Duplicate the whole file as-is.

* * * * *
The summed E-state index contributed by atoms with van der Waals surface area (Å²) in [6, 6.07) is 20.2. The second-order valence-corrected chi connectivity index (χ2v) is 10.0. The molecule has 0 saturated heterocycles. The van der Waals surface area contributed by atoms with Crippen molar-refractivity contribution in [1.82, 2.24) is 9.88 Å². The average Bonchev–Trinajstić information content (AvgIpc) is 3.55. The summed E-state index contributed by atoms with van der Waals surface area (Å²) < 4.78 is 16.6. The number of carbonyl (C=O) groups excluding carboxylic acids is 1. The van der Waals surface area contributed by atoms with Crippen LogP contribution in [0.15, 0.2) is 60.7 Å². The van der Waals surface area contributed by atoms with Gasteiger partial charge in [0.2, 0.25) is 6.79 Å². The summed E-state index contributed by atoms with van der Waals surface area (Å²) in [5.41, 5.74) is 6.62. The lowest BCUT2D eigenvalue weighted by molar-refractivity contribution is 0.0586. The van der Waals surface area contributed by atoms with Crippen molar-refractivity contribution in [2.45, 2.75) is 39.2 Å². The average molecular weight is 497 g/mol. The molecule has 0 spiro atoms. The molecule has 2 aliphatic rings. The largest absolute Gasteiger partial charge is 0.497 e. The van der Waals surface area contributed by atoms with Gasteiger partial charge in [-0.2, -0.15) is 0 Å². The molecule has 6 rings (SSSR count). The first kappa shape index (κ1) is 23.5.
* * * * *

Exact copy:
The summed E-state index contributed by atoms with van der Waals surface area (Å²) in [6, 6.07) is 20.2. The second-order valence-corrected chi connectivity index (χ2v) is 10.0. The molecule has 0 saturated heterocycles. The van der Waals surface area contributed by atoms with Crippen molar-refractivity contribution in [1.82, 2.24) is 9.88 Å². The average Bonchev–Trinajstić information content (AvgIpc) is 3.55. The summed E-state index contributed by atoms with van der Waals surface area (Å²) < 4.78 is 16.6. The number of carbonyl (C=O) groups excluding carboxylic acids is 1. The van der Waals surface area contributed by atoms with Crippen LogP contribution in [0.15, 0.2) is 60.7 Å². The van der Waals surface area contributed by atoms with Gasteiger partial charge in [0.2, 0.25) is 6.79 Å². The summed E-state index contributed by atoms with van der Waals surface area (Å²) in [5.41, 5.74) is 6.62. The lowest BCUT2D eigenvalue weighted by molar-refractivity contribution is 0.0586. The van der Waals surface area contributed by atoms with Crippen molar-refractivity contribution in [2.45, 2.75) is 39.2 Å². The average molecular weight is 497 g/mol. The molecule has 0 spiro atoms. The molecule has 2 aliphatic rings. The largest absolute Gasteiger partial charge is 0.497 e. The van der Waals surface area contributed by atoms with Gasteiger partial charge in [-0.2, -0.15) is 0 Å². The molecule has 6 rings (SSSR count). The first kappa shape index (κ1) is 23.5.